Civil Society

Tammy Haq, raised a question, the other day, in her programme on TV that why civil society is not coming out against the government? Lawyer Faisal Siddiqui felt that the NGOs liberal elite have been depoliticized. The ambivalent liberals, he said, feel that that Musharraf is promoting liberal values against the fundamentalists.


Is it that simple? Perhaps not. I think the role of civil society and political parties in the ongoing judicial crisis should be examined dispassionately.


So first let’s look at what is the definition of Civil Society. According to the Centre for Civil Society (CCS) a leading, international organisation for research, analysis, debate and learning about civil society based at the London School of Economics: “Civil society refers to the arena of uncoerced collective action around shared interests, purposes and values. In theory, its institutional forms are distinct from those of the state, family and market, though in practice, the boundaries between state, civil society, family and market are often complex, blurred and negotiated. Civil society commonly embraces a diversity of spaces, actors and institutional forms, varying in their degree of formality, autonomy and power. Civil societies are often populated by organisations such as registered charities, development non-governmental organisations, community groups, women’s organisations, faith-based organisations, professional associations, trades unions, self-help groups, social movements, business associations, coalitions and advocacy groups.”


While it is true that the emergence of NGOs in the 90s has attracted many left-of-the-center political workers and intellectuals into their fold, it is also true that NGOs offer pushy and comfortable jobs. But this does not mean we should indulge in NGO bashing like some government ministers and fundamentalists. They are making significant contribution to the society by providing relief to the people and raising their specific issues. There is no doubt that some NGOs are being misused by their promoters. But then every basket has some bad eggs. (We shall visit the topic, NGOs role in Pakistan, some other day).


These NGOs are made for specific purposes and are funded accordingly by their local and international donors. They cannot be expected to come out on the streets on judicial crisis. Argument against this is that the issue of justice is connected to all the issues on which the NGOs have been campaigning. Yes, for that the people working in NGOs do come out in their individual capacity and not as representatives of their respective organisations.  


The directly affected segment of the civil society, the lawyers, is out in full force.  They have always been in the forefront of all democratic, constitutional and independence of judiciary struggles. Other professional bodies like that of doctors, engineers, accountants, businessmen, etc. have seldom come out on the streets on such issues in their organizational capacity. They have participated but more in an individual capacity. The lawyers feel strongly on these issues because by training they learn to accept dissenting views and pay respect to judiciary. It is also their vested interest that people’s faith in the supremacy of judiciary is not shattered. Otherwise nobody will hire lawyers for seeking justice.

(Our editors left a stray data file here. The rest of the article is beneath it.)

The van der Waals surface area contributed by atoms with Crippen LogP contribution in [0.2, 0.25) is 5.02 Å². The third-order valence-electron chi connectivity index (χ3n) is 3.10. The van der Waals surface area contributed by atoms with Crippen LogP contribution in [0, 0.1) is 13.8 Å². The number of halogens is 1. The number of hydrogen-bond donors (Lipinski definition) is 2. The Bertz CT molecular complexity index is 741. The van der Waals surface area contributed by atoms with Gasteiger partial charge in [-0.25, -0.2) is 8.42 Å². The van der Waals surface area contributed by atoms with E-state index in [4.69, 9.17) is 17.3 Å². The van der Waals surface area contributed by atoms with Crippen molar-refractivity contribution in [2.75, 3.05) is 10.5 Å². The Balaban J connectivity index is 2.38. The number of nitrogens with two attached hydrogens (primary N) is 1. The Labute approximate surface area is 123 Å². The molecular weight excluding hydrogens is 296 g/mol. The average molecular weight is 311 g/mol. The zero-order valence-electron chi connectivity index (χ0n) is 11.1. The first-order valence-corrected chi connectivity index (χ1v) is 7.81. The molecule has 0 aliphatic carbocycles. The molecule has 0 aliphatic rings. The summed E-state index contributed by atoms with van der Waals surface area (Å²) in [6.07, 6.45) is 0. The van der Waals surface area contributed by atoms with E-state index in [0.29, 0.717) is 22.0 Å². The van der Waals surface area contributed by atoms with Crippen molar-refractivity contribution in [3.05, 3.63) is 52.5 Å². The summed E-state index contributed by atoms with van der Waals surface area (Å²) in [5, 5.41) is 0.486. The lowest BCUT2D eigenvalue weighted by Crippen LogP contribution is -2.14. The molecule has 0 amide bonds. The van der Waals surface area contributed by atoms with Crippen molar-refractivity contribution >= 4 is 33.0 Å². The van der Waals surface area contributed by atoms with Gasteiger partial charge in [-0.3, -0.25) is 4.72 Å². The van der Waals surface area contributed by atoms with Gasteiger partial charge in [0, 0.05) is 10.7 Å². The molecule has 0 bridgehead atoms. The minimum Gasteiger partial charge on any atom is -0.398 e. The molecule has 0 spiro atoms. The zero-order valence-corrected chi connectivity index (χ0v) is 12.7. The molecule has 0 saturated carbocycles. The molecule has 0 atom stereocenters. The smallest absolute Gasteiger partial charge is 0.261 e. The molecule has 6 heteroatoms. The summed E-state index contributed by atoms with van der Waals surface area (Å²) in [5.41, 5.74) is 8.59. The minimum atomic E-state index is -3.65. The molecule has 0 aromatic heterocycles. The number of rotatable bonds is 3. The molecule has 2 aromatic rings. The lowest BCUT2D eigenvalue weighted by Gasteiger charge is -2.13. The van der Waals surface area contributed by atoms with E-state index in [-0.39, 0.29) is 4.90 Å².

Most vocal and active segments of civil society which played an important role in the past are workers federations and students organisation. In Pakistan workers movement has suffered a set-back in the last two decades. More and more workers are employed on contract. Only 6% workers are members of the organised trade unions. The left which use to link them with political movements has lost that position. Student organisations are attached with the political parties and can be mobilised by them. Another unfortunate development is that now workers and students are divided on ethnic lines rather than ideological lines, with the exception of those who support religious parties.


This brings us to another question that while political parties are providing support to the lawyers’ movement against the judicial reference, why they are not willing to heat it up to the extent of over-throwing the present government. It seems that the major reason of this restrained movement is that the political parties have matured and they know that the elections are around the corner. If there is any major movement as in 1977, elections can be postponed. So the best bet for them is to use this opportunity to push the government for concessions like appointment of a neutral interim government, independent Election Commissioner and may be the VCOAS of their liking. The latter is very important because whenever President would decide to doff his uniform, the next General would be the most powerful man of Pakistan.


It is also difficult for the political parties to take out the people for a decisive movement on judicial and constitutional issues. You talk to the common man he is found too involved in the mundane problems like: rising prices, unemployment, lack of public transport, electricity breakdowns, lawlessness, highhandedness of landed elite, overflowing gutters and garbage heaps. The local government system has also provided them a valve to take out the steam on local and provincial level.


If given a chance People will manifest their resentment against the government in the upcoming elections. It is this fear that the establishment is now looking for new partners. They know ‘shinning Pakistan’ rhetoric’s does not promise election victory to the incumbent governments, at least in this part of the world. Mismanagement of judicial reference is just one more blemish the government will carry into the election campaign. And for the opposition it’s big scoring point. Nothing more should be expected from this tangle. (

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